Rhode Island rolling back fuel tax?

By Keith Goble, Land Line state legislative editor | Friday, March 21, 2014

At a time when state lawmakers throughout the country are contemplating charging more tax on fuel purchases, a Rhode Island legislator is bucking the trend.

Sen. Walter Felag, D-Warren, introduced a bill that would trim the state’s 32-cent-per-gallon fuel tax rate by 5 cents.

Felag said the change is needed to help support fuel stations. He said that dropping the tax rate to 27 cents would persuade more truckers and other drivers to fuel up in the state instead of neighboring Massachusetts where the tax rate is about six cents cheaper.

“Bringing in higher taxes from drivers may be one way to get more money into the state treasury, but it’s not very sensible if it puts local businesses at risk because drivers are heading to Massachusetts to save money,” Felag said in a news release.

In addition to aiding small businesses, he said it wouldn’t hurt to give drivers a break at the pump too.

The bill, S2027, is in the Senate Finance Committee.

Another issue drawing attention at the statehouse is electronic proof of insurance. House lawmakers approved two bills that would allow proof of financial responsibility to be made available to police using a phone or mobile device.

The option for digital proof of insurance is growing in popularity. More and more insurance companies offer apps for customers to download on electronic devices.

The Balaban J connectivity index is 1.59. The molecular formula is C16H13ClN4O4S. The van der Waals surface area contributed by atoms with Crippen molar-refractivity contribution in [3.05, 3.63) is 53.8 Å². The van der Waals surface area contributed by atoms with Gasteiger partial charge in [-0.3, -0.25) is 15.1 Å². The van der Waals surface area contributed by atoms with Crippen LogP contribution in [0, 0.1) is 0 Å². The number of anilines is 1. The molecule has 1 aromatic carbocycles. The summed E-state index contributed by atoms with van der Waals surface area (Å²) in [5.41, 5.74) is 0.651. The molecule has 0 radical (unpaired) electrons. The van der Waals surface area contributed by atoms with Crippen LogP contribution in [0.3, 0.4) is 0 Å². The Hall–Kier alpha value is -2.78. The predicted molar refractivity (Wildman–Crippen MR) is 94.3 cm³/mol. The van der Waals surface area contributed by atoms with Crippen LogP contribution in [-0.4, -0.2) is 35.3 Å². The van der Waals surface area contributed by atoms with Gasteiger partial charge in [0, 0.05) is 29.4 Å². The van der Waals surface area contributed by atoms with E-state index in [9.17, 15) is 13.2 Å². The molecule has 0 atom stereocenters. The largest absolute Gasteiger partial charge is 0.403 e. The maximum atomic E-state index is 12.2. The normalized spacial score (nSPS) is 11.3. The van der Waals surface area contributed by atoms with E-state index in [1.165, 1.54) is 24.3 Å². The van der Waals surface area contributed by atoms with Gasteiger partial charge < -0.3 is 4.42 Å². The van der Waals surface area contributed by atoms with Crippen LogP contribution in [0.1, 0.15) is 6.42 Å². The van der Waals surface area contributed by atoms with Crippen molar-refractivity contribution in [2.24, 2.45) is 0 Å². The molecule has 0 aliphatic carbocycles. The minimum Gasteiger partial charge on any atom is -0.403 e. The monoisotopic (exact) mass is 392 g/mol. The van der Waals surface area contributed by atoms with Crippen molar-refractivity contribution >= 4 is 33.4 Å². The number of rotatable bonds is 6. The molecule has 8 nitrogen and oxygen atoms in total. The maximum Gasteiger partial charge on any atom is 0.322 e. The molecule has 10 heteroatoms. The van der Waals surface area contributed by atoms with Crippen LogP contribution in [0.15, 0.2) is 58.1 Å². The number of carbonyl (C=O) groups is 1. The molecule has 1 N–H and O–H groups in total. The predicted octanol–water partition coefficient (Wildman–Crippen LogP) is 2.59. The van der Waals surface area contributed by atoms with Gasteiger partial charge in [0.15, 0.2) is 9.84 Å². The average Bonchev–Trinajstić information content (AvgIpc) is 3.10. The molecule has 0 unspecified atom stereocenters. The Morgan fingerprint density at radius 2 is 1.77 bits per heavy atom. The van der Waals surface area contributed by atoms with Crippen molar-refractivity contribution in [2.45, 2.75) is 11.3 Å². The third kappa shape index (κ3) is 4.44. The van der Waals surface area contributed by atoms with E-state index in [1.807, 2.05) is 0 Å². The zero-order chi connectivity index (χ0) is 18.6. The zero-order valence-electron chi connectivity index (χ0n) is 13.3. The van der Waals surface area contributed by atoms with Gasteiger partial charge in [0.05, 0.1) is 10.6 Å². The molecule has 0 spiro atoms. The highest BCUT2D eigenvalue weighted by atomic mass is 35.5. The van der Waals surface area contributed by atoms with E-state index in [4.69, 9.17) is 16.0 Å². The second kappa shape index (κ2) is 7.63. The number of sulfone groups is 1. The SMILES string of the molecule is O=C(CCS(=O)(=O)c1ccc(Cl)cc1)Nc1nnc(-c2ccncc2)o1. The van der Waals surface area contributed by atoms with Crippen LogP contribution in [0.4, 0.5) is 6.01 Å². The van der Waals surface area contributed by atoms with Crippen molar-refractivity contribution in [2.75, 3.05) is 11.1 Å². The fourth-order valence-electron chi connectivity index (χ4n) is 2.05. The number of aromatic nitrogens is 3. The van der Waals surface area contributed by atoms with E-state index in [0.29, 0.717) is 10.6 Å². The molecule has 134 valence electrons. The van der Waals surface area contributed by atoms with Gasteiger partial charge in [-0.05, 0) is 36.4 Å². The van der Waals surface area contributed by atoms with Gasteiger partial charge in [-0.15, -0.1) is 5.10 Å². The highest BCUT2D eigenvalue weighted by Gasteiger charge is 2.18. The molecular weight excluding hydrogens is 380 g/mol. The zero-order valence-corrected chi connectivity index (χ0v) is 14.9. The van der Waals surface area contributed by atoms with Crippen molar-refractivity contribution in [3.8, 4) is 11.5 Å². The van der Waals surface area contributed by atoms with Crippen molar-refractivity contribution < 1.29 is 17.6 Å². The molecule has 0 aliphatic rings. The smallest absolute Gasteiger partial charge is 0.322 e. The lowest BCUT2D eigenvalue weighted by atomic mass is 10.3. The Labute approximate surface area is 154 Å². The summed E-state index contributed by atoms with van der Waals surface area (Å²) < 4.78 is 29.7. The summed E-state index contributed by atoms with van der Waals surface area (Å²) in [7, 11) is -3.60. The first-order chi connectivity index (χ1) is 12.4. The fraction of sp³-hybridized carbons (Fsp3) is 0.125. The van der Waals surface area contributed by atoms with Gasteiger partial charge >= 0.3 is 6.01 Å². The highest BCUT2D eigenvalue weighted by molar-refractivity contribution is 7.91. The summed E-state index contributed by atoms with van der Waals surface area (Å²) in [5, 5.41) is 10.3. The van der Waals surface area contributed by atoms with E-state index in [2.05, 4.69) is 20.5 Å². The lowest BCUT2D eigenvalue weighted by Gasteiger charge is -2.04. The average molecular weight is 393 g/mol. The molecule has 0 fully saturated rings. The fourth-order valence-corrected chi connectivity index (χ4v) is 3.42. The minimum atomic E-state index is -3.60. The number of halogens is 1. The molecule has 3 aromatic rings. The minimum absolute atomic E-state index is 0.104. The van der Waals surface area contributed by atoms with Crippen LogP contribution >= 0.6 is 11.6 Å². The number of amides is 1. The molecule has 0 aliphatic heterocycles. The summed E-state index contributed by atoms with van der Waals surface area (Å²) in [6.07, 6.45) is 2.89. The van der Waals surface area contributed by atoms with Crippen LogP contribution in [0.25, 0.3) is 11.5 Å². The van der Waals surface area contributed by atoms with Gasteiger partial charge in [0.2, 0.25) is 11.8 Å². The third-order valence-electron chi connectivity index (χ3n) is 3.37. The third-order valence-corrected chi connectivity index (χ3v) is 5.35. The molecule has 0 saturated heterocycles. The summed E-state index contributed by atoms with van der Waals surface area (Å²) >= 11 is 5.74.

According to the Property Casualty Insurers Association of America, 31 states have adopted the policy.

The first bill, H7125, would free motorists and truckers traveling in Rhode Island from having to carry the traditional paper proof of insurance to avoid a ticket.

“Almost everyone has access to a mobile device these days,” stated Rep. Brian Patrick Kennedy, D-Hopkinton. “I think being able to use their phone or tablet to provide proof of insurance is common sense.”

The second bill, H7098, would prohibit police from viewing any other content on the devices. It would also relieve law enforcement from any liability for damage to an electronic device when it’s presented as proof of insurance.

The bills await further consideration in the Senate.

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